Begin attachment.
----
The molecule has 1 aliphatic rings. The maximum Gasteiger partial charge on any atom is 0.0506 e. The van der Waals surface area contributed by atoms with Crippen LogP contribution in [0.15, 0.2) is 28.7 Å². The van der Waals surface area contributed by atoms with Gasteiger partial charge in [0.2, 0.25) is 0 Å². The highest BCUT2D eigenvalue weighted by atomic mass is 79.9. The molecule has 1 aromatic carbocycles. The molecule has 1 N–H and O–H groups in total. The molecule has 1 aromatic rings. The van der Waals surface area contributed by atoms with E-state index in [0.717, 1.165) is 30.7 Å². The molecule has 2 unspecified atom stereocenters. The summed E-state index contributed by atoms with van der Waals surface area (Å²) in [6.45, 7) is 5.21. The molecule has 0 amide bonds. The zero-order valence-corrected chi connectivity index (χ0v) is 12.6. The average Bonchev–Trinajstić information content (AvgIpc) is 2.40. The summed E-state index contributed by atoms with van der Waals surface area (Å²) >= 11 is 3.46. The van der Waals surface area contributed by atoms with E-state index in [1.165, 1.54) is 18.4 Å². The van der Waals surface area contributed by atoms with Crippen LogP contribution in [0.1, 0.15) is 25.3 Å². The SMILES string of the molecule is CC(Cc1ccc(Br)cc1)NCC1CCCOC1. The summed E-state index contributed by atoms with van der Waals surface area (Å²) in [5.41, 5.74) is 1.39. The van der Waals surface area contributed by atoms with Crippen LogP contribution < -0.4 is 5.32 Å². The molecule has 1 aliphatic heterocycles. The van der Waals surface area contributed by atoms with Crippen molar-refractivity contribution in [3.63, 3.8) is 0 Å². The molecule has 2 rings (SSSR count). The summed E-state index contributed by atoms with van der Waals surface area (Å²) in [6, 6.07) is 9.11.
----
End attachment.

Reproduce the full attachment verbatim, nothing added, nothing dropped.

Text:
The molecule has 1 aliphatic rings. The maximum Gasteiger partial charge on any atom is 0.0506 e. The van der Waals surface area contributed by atoms with Crippen LogP contribution in [0.15, 0.2) is 28.7 Å². The van der Waals surface area contributed by atoms with Gasteiger partial charge in [0.2, 0.25) is 0 Å². The highest BCUT2D eigenvalue weighted by atomic mass is 79.9. The molecule has 1 aromatic carbocycles. The molecule has 1 N–H and O–H groups in total. The molecule has 1 aromatic rings. The van der Waals surface area contributed by atoms with E-state index in [0.717, 1.165) is 30.7 Å². The molecule has 2 unspecified atom stereocenters. The summed E-state index contributed by atoms with van der Waals surface area (Å²) in [6.45, 7) is 5.21. The molecule has 0 amide bonds. The zero-order valence-corrected chi connectivity index (χ0v) is 12.6. The average Bonchev–Trinajstić information content (AvgIpc) is 2.40. The summed E-state index contributed by atoms with van der Waals surface area (Å²) >= 11 is 3.46. The van der Waals surface area contributed by atoms with E-state index in [1.165, 1.54) is 18.4 Å². The van der Waals surface area contributed by atoms with Crippen LogP contribution in [0.1, 0.15) is 25.3 Å². The SMILES string of the molecule is CC(Cc1ccc(Br)cc1)NCC1CCCOC1. The summed E-state index contributed by atoms with van der Waals surface area (Å²) in [5.41, 5.74) is 1.39. The van der Waals surface area contributed by atoms with Crippen LogP contribution < -0.4 is 5.32 Å². The molecule has 1 aliphatic heterocycles. The van der Waals surface area contributed by atoms with Crippen molar-refractivity contribution in [3.63, 3.8) is 0 Å². The molecule has 2 rings (SSSR count). The summed E-state index contributed by atoms with van der Waals surface area (Å²) in [6, 6.07) is 9.11.